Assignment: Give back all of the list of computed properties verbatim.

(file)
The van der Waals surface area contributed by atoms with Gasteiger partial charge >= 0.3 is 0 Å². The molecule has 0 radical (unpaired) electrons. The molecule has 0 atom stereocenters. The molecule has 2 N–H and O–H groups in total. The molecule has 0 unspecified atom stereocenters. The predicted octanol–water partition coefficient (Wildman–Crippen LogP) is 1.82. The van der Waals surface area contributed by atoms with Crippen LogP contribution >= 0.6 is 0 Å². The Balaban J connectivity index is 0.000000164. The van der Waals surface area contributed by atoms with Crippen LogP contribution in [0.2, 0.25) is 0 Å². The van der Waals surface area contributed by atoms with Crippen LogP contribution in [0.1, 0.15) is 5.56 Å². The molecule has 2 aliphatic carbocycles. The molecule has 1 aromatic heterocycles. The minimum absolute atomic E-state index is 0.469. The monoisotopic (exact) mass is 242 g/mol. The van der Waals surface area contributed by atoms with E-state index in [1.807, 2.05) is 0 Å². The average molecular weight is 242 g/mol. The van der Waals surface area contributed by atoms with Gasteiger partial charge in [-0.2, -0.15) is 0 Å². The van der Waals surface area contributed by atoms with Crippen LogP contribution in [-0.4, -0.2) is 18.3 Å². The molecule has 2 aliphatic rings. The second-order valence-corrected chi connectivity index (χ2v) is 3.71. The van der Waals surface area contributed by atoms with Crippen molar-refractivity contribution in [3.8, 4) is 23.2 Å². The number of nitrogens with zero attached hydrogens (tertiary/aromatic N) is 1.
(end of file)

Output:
The van der Waals surface area contributed by atoms with Gasteiger partial charge >= 0.3 is 0 Å². The molecule has 0 radical (unpaired) electrons. The molecule has 0 atom stereocenters. The molecule has 2 N–H and O–H groups in total. The molecule has 0 unspecified atom stereocenters. The predicted octanol–water partition coefficient (Wildman–Crippen LogP) is 1.82. The van der Waals surface area contributed by atoms with Crippen LogP contribution >= 0.6 is 0 Å². The Balaban J connectivity index is 0.000000164. The van der Waals surface area contributed by atoms with Crippen LogP contribution in [0.2, 0.25) is 0 Å². The van der Waals surface area contributed by atoms with Crippen LogP contribution in [0.1, 0.15) is 5.56 Å². The molecule has 2 aliphatic carbocycles. The molecule has 1 aromatic heterocycles. The minimum absolute atomic E-state index is 0.469. The monoisotopic (exact) mass is 242 g/mol. The van der Waals surface area contributed by atoms with E-state index in [1.807, 2.05) is 0 Å². The average molecular weight is 242 g/mol. The van der Waals surface area contributed by atoms with Gasteiger partial charge in [-0.2, -0.15) is 0 Å². The van der Waals surface area contributed by atoms with Crippen LogP contribution in [-0.4, -0.2) is 18.3 Å². The molecule has 2 aliphatic rings. The second-order valence-corrected chi connectivity index (χ2v) is 3.71. The van der Waals surface area contributed by atoms with Crippen molar-refractivity contribution in [3.8, 4) is 23.2 Å². The number of nitrogens with zero attached hydrogens (tertiary/aromatic N) is 1.